Of course, that’s going to vary from site to site, depending on what you’re trying to accomplish, but that’s my starting point.
But let’s move to what I think is the most useful part of the GTMetrix report: the waterfall chart.
While this may look intimidating, it’s actually white simple.
What you’re seeing here from left to right is a timeline of your website loading.
On the other axis is each request. You can see, here at the bottom, I have 44 requests on this page, and this chart lists each of them individually.
We can see the size of each request, plus how long it took to actually load.
And not only that, we can see how long it takes to look up the DNS, request the information, and how long it takes our server to send it back.
Welcome to performance-nerd heaven!
And as much as it killed me, I actually left this one issue on my website to demonstrate how this information could be helpful.
We can see this one resource that took 438ms to complete, and because it’s in red, I know it actually canceled out. This bar is so long on the timeline alerts me to a possible issue.
I can click on the plus icon to open up the accordion — each request has more details inside the accordion — to find out more details.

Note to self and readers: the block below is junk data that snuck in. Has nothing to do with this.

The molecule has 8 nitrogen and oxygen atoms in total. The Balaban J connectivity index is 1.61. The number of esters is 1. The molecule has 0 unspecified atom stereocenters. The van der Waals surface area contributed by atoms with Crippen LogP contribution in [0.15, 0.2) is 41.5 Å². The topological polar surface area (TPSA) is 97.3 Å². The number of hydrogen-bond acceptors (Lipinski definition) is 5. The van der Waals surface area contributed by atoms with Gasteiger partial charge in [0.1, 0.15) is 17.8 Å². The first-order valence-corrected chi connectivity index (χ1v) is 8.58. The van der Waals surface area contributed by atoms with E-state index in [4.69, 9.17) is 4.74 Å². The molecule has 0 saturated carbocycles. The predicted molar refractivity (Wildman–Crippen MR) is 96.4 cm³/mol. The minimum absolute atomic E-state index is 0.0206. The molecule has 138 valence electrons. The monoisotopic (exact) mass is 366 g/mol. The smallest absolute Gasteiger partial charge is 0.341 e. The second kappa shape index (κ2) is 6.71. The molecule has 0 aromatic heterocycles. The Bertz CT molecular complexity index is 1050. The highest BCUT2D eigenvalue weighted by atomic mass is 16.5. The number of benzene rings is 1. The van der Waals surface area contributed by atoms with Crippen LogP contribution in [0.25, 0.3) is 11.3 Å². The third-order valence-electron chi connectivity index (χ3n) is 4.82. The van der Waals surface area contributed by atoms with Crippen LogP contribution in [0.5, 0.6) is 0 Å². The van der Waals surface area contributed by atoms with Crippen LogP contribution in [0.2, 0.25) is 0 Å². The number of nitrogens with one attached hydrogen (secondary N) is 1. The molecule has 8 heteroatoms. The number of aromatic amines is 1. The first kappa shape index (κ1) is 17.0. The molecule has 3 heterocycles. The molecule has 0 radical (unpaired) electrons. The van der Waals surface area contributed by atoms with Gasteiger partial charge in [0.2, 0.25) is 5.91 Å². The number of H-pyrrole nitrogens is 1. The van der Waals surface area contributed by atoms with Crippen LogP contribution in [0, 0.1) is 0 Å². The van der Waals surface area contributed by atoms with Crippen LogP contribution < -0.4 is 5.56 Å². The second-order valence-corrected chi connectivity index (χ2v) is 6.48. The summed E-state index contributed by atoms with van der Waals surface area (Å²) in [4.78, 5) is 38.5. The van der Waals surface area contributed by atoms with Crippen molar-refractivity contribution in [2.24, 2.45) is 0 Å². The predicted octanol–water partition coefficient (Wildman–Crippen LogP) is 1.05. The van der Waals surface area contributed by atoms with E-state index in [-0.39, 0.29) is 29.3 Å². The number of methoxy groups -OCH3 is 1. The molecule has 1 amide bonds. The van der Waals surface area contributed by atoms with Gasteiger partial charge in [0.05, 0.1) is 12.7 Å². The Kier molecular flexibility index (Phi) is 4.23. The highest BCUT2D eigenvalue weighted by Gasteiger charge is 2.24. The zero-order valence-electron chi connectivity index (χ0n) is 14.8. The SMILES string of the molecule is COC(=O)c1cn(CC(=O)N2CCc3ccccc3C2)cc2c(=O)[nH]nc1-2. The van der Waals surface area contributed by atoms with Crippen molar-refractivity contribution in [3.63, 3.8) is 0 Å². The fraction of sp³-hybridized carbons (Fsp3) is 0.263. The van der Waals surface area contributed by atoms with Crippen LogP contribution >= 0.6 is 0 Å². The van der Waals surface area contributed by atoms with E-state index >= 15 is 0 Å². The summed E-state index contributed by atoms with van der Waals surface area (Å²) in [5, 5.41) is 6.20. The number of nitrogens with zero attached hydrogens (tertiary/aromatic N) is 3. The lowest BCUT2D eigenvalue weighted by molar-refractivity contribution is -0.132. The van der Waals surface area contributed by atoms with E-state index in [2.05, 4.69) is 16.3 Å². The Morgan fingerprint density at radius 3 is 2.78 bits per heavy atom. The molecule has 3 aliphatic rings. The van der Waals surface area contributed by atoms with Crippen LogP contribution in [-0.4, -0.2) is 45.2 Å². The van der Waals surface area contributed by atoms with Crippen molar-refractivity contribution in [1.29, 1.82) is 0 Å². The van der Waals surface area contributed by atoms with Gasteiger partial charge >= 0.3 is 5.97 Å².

I can find out here that this is actually a font from a plugin that’s not loading. If I can fix this issue, then I know I can save some significant load time.
You can, of course, go through each of these requests one by one, but it’s rare I do that. Instead, I’m looking for outliers to identify potential issues.
This report doesn’t give you all the helpful definitions and links to articles like Lighthouse does, but with a little digging, you can typically figure out what the issue is.
Across the top of the waterfall report, you can filter this down to different request types like JS, CSS, images, video, and fonts, which can also come in handy.
When auditing sites, I’ll often find that it’s poor server response times or broken resources, like my font, that are major culprits of poor scores, and those things are a lot easier to find in the GTMetrix report than they are in PageSpeed Insights.
There is, of course, an even bigger conversation to be had on how to fix all the problems you uncover — a lot of which we’ve covered in videos with Brian Jackson from Perfmatters.
And we could go way deeper than we did today testing things to the nth degree — but as someone who routinely goes down that rabbit hole, I can tell you that a lot of it will give you diminishing returns.
What I shared with you today is a more practical approach that will uncover most issues and at least point you in the right direction.
Hopefully, you learned something new in this article, or maybe you just confirmed what you were already doing.
Either way, I appreciate you joining me.